By Simon Buddle, Future Ready Homes.
The summer is just about done and dusted for another year. The Tour de France yellow jersey is safely back in British hands, football is on the TV, Andy Murray successfully avoided victory at Wimbledon and the sun came out for several hours one day. Things are, it seems, as they should be. The status quo remains.
Change is in the air however. Word is spreading across the UK that KNX is becoming more commonplace. The recent CEDIA (Custom Electronic Design and Integration Association) awards in London featured a number of high-profile projects that were based around the KNX platform.
When it comes to KNX, it seems that we are split on just who is the right person to install it, or rather design and install it. There is discontent in some quarters that electricians and electrical contracting companies are taking on projects.
A Broader Base of Installers
There are fundamentally three elements to any job, namely design, installation and programming, or to put it more accurately, parameterisation. Programming, I would suggest, is to do with logic modules and editors; those blank sheets of paper that enable you to configure very complex macros or functions. Now, I think that there are some pretty bright sparks out there (pun intended), but my guess is that any who are capable of writing such logic functions probably aren’t going to be electricians for very long.
Arguably, there is a fourth element to the project, namely integration, but we’ll come back to that. The design and installation of many projects is well within the capabilities of a mature and experienced electrical contractor, so why wouldn’t they do this? Their industry works safely to regulations and does hugely complex wiring systems, so let’s be positive: when it comes to KNX they are more than capable.
Across Europe, KNX is taught within technical colleges, and there is no doubt that one of the great qualities of the platform is that it is relatively easy to setup. The more people that successfully install KNX, the wider the word spreads, the bigger the pie gets, the more we have to eat. I’d like to take a moment to qualify that sentence and stress that it is critical that the installation is a success. Bad systems reflect badly on the whole industry, not just the installer.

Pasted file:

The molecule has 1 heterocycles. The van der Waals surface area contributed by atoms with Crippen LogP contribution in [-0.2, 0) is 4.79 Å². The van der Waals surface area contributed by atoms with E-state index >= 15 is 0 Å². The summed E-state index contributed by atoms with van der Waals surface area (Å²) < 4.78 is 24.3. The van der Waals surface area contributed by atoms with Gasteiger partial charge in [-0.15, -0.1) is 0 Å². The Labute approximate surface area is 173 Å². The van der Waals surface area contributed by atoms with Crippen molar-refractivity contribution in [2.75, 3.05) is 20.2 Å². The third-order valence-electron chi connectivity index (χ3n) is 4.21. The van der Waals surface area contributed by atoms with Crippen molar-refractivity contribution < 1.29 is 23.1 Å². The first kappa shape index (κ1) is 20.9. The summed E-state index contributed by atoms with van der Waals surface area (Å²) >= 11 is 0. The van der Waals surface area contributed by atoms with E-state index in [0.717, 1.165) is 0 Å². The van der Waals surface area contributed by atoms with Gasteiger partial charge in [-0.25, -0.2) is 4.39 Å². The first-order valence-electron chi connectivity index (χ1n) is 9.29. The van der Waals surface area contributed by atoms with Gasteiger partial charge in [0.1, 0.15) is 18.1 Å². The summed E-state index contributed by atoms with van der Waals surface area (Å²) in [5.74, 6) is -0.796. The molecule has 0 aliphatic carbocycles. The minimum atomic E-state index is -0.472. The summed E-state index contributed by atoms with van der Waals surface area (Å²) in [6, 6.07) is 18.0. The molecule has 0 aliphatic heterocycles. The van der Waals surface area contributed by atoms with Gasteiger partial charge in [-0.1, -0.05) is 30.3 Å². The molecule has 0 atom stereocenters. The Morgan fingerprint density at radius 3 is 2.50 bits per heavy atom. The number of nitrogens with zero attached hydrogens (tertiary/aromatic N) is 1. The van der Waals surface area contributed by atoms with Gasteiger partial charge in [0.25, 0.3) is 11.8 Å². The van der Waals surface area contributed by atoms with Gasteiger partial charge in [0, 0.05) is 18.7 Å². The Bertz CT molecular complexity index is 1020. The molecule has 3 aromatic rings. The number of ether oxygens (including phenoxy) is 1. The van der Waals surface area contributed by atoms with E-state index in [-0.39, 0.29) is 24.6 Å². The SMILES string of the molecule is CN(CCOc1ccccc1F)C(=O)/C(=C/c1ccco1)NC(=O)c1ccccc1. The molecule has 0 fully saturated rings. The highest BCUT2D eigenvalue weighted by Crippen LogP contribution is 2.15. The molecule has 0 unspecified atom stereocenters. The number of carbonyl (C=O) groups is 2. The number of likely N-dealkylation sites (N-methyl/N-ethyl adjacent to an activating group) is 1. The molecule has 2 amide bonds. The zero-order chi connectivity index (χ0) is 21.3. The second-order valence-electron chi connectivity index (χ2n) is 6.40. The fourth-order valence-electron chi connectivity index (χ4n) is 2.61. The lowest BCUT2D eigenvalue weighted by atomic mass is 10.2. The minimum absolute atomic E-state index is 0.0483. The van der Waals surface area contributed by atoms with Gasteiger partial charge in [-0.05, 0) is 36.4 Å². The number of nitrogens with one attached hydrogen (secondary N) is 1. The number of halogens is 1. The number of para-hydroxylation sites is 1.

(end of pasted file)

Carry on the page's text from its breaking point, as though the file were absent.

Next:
Logic Modules and Integration
These two elements of the system should, I feel, be considered as specialist areas requiring detailed programming and subsystems knowledge. And this is where custom installation companies really come in to their own. This is a big key differentiator between the two sectors and, I would suggest, one of the key tools that we have when trying to close the sale.
If your sales force is able to demonstrate your advanced skills, you stand a good chance of winning the job. For example, if you are able to use weather information to create heating curves that compensate for external temperature swings and therefore maintain an even 21 degrees internally, you have an advantage. Or perhaps it is providing touchscreens to pull in control of all rooms in the house onto a single interface, or being able to provide third-party integration of air-conditioning, music or even security systems. These advanced skills, perhaps combined with remote monitoring and maintenance, all add value to the proposition that a custom installer has to offer, and are what give you the edge over the others.
Design and Documentation
One other important tool we have in our armoury is the ability to create high-quality documentation. I don’t just mean the positional and schematics drawings, which are, after all, required on nearly every job and are produced by pretty much everyone. I’m thinking more about client-facing documents – simple user guides or functional specifications that will demonstrate clearly what the system will do and how your customer will interact with keypads, touchscreens or apps.
The experience of 25 years in the industry has taught me that the more design and documentation you do at the beginning of the project, the more smoothly it will run. For ‘more smoothly’ you could also simply insert the word ‘profitably’. Having the client sign off a functional specification at the start of the job will give you paperwork at the end which will prove that you have installed what you said you would and that it meets the client’s agreed requirements. That level of documentation is a job in itself, and possibly requires a dedicated member of staff.
Other companies will continue to come into the KNX project space. Some will learn and grow, and others will perform poorly, whither and die. The market, rather than we, will ultimately decide who is right to do the work. Embracing the new world order that we have and viewing it as a challenge that creates the opportunity and need for us to raise our game, must surely be the right view.
I’ve seen plenty of jobs done poorly by custom installers, so I say that if the job has been done well, it’s a success, whoever did it. If the job is a success the word is likely to spread and the pie will grow. Then we all get the chance to eat more.
Simon Buddle is a consultant for Future Ready Homes, a specialist in BMS and ELV services system design. Simon is also a regular contributor to KNXtoday magazine.
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